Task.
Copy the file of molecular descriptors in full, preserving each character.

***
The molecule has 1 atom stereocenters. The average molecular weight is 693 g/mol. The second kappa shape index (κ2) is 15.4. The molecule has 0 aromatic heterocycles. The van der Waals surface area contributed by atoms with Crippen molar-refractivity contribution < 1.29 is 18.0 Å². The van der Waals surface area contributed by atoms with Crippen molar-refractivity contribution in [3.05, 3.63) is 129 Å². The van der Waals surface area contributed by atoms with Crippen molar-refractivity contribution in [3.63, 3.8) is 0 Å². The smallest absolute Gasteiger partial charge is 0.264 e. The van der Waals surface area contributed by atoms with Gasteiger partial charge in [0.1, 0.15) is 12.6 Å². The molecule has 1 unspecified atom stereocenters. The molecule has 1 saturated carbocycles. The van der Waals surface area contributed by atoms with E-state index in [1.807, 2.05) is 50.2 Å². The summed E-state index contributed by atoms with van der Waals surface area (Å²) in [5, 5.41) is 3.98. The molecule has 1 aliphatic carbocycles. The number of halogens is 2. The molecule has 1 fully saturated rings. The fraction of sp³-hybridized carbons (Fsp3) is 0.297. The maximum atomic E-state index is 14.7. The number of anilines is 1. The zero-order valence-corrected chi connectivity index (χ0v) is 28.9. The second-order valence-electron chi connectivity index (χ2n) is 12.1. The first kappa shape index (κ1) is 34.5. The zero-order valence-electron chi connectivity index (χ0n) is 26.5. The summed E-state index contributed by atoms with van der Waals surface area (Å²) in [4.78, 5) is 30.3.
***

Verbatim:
The molecule has 1 atom stereocenters. The average molecular weight is 693 g/mol. The second kappa shape index (κ2) is 15.4. The molecule has 0 aromatic heterocycles. The van der Waals surface area contributed by atoms with Crippen molar-refractivity contribution < 1.29 is 18.0 Å². The van der Waals surface area contributed by atoms with Crippen molar-refractivity contribution in [3.05, 3.63) is 129 Å². The van der Waals surface area contributed by atoms with Crippen molar-refractivity contribution in [3.63, 3.8) is 0 Å². The smallest absolute Gasteiger partial charge is 0.264 e. The van der Waals surface area contributed by atoms with Gasteiger partial charge in [0.1, 0.15) is 12.6 Å². The molecule has 1 unspecified atom stereocenters. The molecule has 1 saturated carbocycles. The van der Waals surface area contributed by atoms with E-state index in [1.807, 2.05) is 50.2 Å². The summed E-state index contributed by atoms with van der Waals surface area (Å²) in [5, 5.41) is 3.98. The molecule has 1 aliphatic carbocycles. The number of halogens is 2. The molecule has 1 fully saturated rings. The fraction of sp³-hybridized carbons (Fsp3) is 0.297. The maximum atomic E-state index is 14.7. The number of anilines is 1. The zero-order valence-corrected chi connectivity index (χ0v) is 28.9. The second-order valence-electron chi connectivity index (χ2n) is 12.1. The first kappa shape index (κ1) is 34.5. The zero-order valence-electron chi connectivity index (χ0n) is 26.5. The summed E-state index contributed by atoms with van der Waals surface area (Å²) in [4.78, 5) is 30.3.